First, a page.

– COMMUNITY GUIDES 




Many people in your community probably agree with the principles of smart growth. And many more may be looking for alternative approaches to growth and development, approaches that will protect your community’s unique character and quality of life while supporting economic prosperity and equality.

The information below is designed to help your community understand some of the issues around managing sustainable growth, and outlines the techniques and resources available to help your town.

Please share these resources with others in your community interested in smart growth solutions. And let us know if you have any questions.

Regional Collaboration for Climate Action

Regional collaboration could benefit your community!  In Maine, there is a long tradition of organizing, managing and governing primarily at the municipal level. At the same time, complex issues like transportation planning, environmental protection, and economic development transcend municipal borders and exceed the capacity of any individual community to find meaningful solutions. 



Focus on Gardiner:  Successful Food Systems

Access to local and healthy food is important for the well-being and economic success of Maine’s cities and towns as well as its residents. However, developing a successful food system can seem daunting for small communities. Gardiner has achieved a comprehensive food system, and here are ideas on how you can too.




Local Outreach & Advocacy

Hard work and planning are needed to manage change in any community. In some cases, a town-wide vote is necessary to reach a desired outcome. Here is a guide to help you succeed in your own local advocacy, or to assist others in their efforts.


Protecting Maine’s Working Farmland

Maintaining rural character, creating economic opportunity, buying local, building community – many communities are talking about one or more of these ideas. Has your community identified any one of these as important goals? Are there farms and/or farmland in your community? If so, then actively supporting farming may help accomplish some of your community goals. This overview on what Maine communities are currently doing to be farm-friendly will help you advise your own community: Maine municipal farm friendly practices and policies.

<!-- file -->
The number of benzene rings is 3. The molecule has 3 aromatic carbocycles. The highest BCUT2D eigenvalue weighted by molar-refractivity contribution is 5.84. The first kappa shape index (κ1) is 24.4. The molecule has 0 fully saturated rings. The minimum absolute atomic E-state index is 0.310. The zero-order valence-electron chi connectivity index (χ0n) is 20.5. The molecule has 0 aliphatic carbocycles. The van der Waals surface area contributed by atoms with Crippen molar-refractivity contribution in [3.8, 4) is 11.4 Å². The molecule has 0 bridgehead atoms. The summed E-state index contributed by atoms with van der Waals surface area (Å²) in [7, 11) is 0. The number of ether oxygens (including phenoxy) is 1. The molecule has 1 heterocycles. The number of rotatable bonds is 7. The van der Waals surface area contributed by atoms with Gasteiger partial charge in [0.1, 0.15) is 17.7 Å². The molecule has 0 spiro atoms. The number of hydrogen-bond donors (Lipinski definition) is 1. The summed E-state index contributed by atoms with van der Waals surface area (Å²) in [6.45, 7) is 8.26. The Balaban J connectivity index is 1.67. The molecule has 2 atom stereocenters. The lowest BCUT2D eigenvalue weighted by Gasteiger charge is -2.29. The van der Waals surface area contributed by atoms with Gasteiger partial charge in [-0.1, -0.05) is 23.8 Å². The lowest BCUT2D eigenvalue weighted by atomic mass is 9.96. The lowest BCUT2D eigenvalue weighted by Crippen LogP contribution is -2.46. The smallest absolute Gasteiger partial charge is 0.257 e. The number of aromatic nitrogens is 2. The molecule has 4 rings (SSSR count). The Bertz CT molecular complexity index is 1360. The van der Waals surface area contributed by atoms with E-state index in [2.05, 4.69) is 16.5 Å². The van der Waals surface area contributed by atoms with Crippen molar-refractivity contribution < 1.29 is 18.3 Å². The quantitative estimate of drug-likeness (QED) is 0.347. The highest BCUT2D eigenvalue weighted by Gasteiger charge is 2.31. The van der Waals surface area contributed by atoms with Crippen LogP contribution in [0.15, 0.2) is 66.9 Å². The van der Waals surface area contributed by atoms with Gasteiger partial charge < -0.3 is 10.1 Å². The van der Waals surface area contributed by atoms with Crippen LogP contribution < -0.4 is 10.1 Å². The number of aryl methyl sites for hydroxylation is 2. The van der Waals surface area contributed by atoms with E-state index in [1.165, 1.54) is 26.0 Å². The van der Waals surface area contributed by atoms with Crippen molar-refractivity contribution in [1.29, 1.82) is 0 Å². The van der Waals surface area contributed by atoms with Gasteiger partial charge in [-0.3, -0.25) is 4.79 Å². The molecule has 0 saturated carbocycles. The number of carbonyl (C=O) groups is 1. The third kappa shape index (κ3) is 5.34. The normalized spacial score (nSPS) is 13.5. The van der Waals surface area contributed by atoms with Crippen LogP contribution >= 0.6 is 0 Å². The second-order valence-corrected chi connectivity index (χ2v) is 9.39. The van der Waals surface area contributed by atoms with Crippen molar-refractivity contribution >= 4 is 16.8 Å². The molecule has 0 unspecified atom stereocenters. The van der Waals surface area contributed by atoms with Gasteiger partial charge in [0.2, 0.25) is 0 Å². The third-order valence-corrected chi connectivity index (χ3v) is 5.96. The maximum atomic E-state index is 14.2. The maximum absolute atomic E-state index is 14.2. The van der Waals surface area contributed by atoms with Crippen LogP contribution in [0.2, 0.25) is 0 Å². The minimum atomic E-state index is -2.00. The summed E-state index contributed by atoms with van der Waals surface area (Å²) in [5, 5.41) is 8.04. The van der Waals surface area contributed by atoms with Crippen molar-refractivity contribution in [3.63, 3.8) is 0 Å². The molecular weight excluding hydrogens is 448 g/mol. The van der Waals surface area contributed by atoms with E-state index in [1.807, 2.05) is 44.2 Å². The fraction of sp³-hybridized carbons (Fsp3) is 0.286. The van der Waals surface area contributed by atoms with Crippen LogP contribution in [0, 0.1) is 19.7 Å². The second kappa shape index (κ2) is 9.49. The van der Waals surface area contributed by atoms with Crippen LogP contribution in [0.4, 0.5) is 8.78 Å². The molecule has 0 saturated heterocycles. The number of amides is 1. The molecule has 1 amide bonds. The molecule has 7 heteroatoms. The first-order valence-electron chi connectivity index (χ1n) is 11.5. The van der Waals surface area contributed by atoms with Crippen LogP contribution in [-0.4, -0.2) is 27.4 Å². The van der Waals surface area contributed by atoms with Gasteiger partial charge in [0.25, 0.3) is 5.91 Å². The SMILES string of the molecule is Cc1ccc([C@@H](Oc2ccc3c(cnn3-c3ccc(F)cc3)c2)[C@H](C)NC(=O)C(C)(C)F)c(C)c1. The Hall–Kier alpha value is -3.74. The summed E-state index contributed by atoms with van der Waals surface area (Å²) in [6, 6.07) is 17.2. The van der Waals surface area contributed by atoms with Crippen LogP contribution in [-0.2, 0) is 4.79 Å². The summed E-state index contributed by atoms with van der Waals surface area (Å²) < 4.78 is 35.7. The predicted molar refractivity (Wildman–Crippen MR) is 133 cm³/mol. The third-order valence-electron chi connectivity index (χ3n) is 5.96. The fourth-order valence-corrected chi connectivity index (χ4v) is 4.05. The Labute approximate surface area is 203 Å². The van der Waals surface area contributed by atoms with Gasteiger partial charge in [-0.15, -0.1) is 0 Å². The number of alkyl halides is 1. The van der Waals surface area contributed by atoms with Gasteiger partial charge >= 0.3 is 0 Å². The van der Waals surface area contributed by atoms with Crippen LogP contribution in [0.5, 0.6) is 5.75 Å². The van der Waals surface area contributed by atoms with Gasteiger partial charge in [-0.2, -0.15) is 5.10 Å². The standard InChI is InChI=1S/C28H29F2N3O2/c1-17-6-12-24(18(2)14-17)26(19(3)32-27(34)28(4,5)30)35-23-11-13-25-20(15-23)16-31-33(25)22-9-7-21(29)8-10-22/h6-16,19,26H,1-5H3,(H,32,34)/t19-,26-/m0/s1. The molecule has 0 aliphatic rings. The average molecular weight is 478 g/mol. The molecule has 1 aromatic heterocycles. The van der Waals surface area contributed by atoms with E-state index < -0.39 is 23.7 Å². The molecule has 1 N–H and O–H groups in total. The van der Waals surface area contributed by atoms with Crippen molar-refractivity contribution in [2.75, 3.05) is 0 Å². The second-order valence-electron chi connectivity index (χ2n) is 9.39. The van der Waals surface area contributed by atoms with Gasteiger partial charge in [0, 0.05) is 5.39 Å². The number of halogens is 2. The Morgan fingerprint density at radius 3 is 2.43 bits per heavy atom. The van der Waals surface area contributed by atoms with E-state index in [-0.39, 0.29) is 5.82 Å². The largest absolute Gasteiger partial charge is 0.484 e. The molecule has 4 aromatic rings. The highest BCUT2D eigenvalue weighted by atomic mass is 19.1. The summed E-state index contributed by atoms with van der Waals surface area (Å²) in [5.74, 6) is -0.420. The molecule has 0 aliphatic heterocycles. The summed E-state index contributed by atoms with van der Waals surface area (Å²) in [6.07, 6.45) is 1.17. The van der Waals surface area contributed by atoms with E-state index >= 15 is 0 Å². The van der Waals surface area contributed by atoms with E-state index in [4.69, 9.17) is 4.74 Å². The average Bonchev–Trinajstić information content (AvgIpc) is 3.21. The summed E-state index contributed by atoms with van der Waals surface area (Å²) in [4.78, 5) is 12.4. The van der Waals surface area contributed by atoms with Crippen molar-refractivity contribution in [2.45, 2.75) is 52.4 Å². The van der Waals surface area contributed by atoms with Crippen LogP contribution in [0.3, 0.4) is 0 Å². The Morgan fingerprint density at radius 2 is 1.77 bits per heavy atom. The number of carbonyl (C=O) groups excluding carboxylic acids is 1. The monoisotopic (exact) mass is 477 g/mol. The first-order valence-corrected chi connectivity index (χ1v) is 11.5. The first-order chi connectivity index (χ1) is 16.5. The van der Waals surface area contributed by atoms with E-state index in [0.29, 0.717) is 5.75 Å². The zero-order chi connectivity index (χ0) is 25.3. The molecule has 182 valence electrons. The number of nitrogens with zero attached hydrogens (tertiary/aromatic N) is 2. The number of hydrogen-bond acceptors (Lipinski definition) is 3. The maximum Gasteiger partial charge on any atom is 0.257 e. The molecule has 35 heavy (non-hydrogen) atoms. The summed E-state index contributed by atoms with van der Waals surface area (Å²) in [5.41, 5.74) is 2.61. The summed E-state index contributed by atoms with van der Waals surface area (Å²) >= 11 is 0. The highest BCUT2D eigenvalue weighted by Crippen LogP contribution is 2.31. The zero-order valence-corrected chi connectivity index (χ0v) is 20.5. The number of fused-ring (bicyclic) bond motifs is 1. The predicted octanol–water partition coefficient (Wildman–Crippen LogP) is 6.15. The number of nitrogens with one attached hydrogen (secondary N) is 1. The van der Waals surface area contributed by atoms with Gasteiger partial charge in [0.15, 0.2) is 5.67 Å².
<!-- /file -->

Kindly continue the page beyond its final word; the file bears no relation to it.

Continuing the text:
Smart Growth for Maine  

Things seldom stay the same in our communities. Inevitably, over time, communities experience growth and change. Sometimes we welcome the change, maybe a new business adds convenience to our daily lives, and other times we may regret the change, if a favorite open space becomes a new development. Often we don’t think about growth in our communities until something changes and we don’t like it. While growth and change are inevitable, how growth happens is something communities can manage. Read this piece to find out how.


Accessory Apartments: An Affordable Housing Strategy

Affordable housing can often present a challenge for communities. How can a town expand affordable housing choices in a way that balances community needs with community character? How can a town create affordable options to keep people in the community as they age or to accommodate changing lifestyles and housing needs? How can people more easily stay in their homes longer as children move out and/or income changes? How can a town support affordable housing without building new developments?

Accessory apartments are one way to help address these community challenges. Check out this ADU Ordinance Table to see exactly what other communities are doing.


Smart Transportation Choices for Maine Communities

Traffic congestion is a problem in more and more communities. No longer is congestion confined to the typical morning and afternoon commute times on weekdays; it’s not unusual to see congestion during lunch times and on Saturdays.

Communities can take the lead in providing alternative transportation choices to the automobile. Communities participate in transportation decisions every time they review and plan for new development. More and more, they are creating “smart” transportation choices.


Supporting Local Businesses

Remember the days when most of your shopping was done at local stores owned by people in the community? Remember when downtown was the center of activity because of the local stores? Remember when running errands meant staying in your own community or area, seeing friends and neighbors and having a chance to “catch-up”?

Maybe life is still this way for you. 

For many people, however, shopping and running errands means frequenting large retail chains, in distant retail centers, in the company of strangers from many different communities. Shopping is not quite so local and neighborly anymore.